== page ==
Well, never say never. This time round, there were plenty of holidaymakers armed with video cameras on the beach. Many of them just could not resist the temptation to capture the moment—alas, some cameras and their owners added to the grim statistics. What survived makes this probably the most widely filmed natural disaster in history. Devastating as they are, disasters have been a favorite element of storytellers over millennia. In my own science fiction, I have conjured many and varied disasters that happen just when everything is going according to plan. A tsunami arrives toward the end of the story in
Childhood's End
(1953). In
The Ghost from the Grand Banks
(1990), an ambitious plan to raise the
Titanic
is completely wrecked by a massive storm in the north Atlantic.
The Songs of Distant Earth
(1986) suggested a planetary rescue plan for the ultimate disaster: the end of the world. However, in terms of scientific research and policy action inspired,
Rendezvous with Rama
(1973) may yet turn out to be my one piece of writing that one
day saves the most number of lives.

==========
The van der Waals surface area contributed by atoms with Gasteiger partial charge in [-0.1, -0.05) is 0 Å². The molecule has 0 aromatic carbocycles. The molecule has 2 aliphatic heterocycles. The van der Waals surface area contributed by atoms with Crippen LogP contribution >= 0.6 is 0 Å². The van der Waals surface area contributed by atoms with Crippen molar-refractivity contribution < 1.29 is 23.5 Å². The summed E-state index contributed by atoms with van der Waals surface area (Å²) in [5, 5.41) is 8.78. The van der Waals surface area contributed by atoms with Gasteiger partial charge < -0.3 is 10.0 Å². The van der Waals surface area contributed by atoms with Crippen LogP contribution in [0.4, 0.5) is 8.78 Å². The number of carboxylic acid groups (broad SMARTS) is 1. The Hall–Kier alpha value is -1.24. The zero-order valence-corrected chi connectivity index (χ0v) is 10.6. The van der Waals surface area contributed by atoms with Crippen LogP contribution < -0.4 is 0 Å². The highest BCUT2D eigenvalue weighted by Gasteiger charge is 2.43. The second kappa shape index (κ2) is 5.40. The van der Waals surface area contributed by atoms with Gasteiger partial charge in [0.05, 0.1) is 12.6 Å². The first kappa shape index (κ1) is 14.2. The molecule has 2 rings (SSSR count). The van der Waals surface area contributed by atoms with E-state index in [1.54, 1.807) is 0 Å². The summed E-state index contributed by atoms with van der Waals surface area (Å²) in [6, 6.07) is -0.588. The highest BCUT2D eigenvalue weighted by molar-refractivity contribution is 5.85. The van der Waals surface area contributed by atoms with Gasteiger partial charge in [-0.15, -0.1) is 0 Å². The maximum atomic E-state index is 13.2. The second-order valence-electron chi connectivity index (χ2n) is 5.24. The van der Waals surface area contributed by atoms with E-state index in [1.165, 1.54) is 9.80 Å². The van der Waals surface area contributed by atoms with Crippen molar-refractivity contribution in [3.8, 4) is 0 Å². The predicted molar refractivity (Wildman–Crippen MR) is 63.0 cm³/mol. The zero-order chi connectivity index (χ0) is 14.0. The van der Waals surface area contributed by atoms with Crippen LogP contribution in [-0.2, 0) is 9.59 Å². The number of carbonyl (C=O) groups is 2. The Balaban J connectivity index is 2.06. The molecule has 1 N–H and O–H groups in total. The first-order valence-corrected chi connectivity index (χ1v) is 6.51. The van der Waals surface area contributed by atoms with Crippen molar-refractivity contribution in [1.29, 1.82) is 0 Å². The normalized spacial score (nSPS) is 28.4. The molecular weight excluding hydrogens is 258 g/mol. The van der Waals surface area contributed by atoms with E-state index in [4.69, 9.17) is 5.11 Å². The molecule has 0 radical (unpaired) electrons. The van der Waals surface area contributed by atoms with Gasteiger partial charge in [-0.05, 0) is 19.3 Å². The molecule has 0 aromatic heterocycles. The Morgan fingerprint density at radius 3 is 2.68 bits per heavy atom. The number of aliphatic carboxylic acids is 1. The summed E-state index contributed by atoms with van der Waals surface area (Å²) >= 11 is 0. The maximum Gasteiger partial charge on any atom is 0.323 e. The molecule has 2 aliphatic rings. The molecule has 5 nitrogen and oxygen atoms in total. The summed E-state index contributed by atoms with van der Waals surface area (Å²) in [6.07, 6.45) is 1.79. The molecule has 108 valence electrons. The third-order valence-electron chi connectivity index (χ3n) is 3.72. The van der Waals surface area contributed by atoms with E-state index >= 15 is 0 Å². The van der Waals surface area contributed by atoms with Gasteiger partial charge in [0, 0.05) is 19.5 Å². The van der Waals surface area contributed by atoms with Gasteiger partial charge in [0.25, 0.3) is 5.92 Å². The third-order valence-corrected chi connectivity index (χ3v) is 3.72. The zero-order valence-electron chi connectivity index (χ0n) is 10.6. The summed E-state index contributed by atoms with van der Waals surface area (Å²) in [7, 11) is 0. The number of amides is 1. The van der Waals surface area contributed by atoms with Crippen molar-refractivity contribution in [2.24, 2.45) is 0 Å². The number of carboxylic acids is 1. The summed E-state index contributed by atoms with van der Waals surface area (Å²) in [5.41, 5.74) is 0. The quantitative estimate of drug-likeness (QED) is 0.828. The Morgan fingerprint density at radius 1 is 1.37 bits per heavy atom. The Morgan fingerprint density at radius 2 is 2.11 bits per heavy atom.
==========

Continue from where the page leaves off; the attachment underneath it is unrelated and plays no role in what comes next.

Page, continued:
Rama
opens with an asteroid impact on Europe which obliterates northern Italy—on the morning of 11 September 2077. (I am still spooked by randomly choosing this date, and claim no powers of prescience.) I cannot recall what turned my attention to the possible danger of asteroid impacts. It was quite an old idea in science fiction, and one that science now takes very seriously. Life-threatening impacts are more frequent than many people realize: there were three known major impacts during the twentieth century alone (Siberia in 1908 and 1947, and Brazil in 1930)—damage was minimal in all cases as, miraculously, they happened in uninhabited areas. It is only a matter of time before our luck runs out. In
Rama,